By now most of us have used a Raspberry Pi at some level or another. As a headless server it’s a great tool because of its price point, and as an interface to the outside world the GPIO pins are incredibly easy to access with a simple Python script. For anyone looking for guidance on using this device at a higher level, though, [Arun] recently created a how-to for using some of the Pi’s available communications protocols.
Intended to be a do-everything “poor man’s hardware hacking tool” as [Arun] claims, his instruction manual details all the ways that a Raspberry Pi can communicate with other devices using SPI and I2C, two of the most common methods of interacting with other hardware beyond simple relays. If you need to go deeper, the Pi can also be used as a full JTAG interface or SWD programmer for ARM chips. Naturally, UART serial is baked in. What more do you need?
As either a tool to keep in your toolbox for all the times you need to communicate with various pieces of hardware, or as a primer for understanding more intricate ways of using a Raspberry Pi to communicate with things like sensors or other computers, this is a great write-up. We also have more information about SPI if you’re curious as to how the protocol works.
We often talk about the advantages of modular hardware here at Hackaday; the ability to just order a few parts online, hook them up with some jumper wires, and move onto the software side of things is a monumental time saver when it comes to prototyping. So anytime we see a new module that’s going to save us time and aggravation down the road, we get a bit excited.
Today we present the very slick I2CNavKey developed by [Saimon], a turn-key interface solution for your builds that can’t quite get away with a couple toggle switches. It not only gives you a four-way directional pad with center button, but a rotary “wheel” like on the old iPods. All of which you can access easily and with a minimum of wiring thanks to the wonders of I2C.
But even that might be selling the module short. This isn’t just a couple of buttons on a breakout board, the I2CNavKey is powered by its own PIC16F18345 microcontroller and features three configurable GPIOs with PWM support (perfect for an RGB LED) plus 256 bytes of onboard EEPROM storage.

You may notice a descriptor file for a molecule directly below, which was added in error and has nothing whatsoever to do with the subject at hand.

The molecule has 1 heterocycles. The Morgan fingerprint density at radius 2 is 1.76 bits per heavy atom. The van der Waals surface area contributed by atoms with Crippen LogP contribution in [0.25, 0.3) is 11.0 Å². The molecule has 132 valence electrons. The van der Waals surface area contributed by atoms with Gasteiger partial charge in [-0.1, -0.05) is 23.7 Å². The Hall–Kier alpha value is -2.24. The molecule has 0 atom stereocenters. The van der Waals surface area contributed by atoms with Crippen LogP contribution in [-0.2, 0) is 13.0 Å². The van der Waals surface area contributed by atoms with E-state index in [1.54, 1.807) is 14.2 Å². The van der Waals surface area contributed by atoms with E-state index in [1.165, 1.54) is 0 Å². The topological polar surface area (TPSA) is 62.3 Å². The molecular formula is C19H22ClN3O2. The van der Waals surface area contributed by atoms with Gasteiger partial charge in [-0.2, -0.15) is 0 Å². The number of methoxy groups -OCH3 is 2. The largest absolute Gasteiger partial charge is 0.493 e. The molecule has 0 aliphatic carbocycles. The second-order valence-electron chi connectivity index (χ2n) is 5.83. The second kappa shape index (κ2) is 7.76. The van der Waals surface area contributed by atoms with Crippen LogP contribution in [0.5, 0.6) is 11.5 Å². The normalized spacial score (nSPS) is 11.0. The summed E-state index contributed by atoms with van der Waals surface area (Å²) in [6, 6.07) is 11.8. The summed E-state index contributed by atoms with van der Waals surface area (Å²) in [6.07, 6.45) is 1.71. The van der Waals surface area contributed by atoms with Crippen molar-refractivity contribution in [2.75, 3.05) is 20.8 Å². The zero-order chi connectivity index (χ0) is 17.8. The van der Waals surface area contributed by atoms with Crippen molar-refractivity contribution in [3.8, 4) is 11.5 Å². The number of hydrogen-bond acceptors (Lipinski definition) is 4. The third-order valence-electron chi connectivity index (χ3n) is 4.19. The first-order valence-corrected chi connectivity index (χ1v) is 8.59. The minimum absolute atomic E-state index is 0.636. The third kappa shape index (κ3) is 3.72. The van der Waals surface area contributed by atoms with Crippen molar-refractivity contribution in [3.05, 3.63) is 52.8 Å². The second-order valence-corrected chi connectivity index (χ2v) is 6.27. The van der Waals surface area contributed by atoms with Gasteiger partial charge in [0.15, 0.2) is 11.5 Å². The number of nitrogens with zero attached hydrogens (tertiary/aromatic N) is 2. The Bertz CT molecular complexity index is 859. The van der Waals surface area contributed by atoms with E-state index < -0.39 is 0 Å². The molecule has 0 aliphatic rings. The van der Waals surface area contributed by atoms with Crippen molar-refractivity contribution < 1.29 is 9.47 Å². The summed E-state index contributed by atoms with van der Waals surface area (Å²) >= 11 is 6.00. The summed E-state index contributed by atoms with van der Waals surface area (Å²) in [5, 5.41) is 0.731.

[Saimon] has released the entire project as open source hardware for your hacking pleasure, but you can also get them as ready-to-use modules on Tindie for $18 USD [Editor’s Note: Because of a typo we originally we left the 1 out of the price]. Whether you’re a paying customer or not, you get access to the project’s absolutely phenomenal documentation, including a nearly 30 page manual that contains everything you’d ever want to know about the I2CNavKey and how to integrate it into your project. If all hardware was documented with this level of dedication, the world would be a much nicer place for folks like us.
Listen, it hurts to hear, but somebody needs to say it. It’s over, OK? You’ve got to admit it and move on. Sure, you could get away with it for a week or two in January, but now it’s just getting weird. No matter how hard you fight it, the facts are the facts: the holidays are over. It’s time to pack up all those lights and decorations before the neighbors really start talking.
But don’t worry, because there’s an upside. Retailers are now gearing up for their next big selling season, which means right now clearance racks the world over are likely to be playing home to holiday lights and decor. That wouldn’t have been very interesting to the average hacker or maker a few years ago, after all, there’s only so much you can do with a string of twinkle lights. But today, holiday decorations are dripping with the sort of high-tech features you’d expect from gadgets that are actively aiming to be obsolete within the next ten months or so.
Case in point, the “AppLights Personalized Projection” which I found sulking around the clearance section of the Home Depot a couple weeks back. This device advertises the ability to project multi-color custom messages and animations on your wall, and is configured over Bluetooth with a companion application on your Android or iOS device. At a minimum we can assume the device must contain a fairly powerful RGB LED, an LCD to shine the light through, and some sort of Bluetooth-compatible microcontroller. For $20 USD, I thought it was worth taking a shot on.
Around this time last year, the regular Hackaday reader may recall I did a teardown for a Christmas laser projector. Inside we found red, green, and blue lasers of considerable power, as well as all the optics and support hardware to get them running. It was a veritable laser playground for $14. Let’s see if the AppLights projector turns out to be a similar electronic cornucopia, and whether or not we’ve got a new Hackaday Holiday tradition on our hands.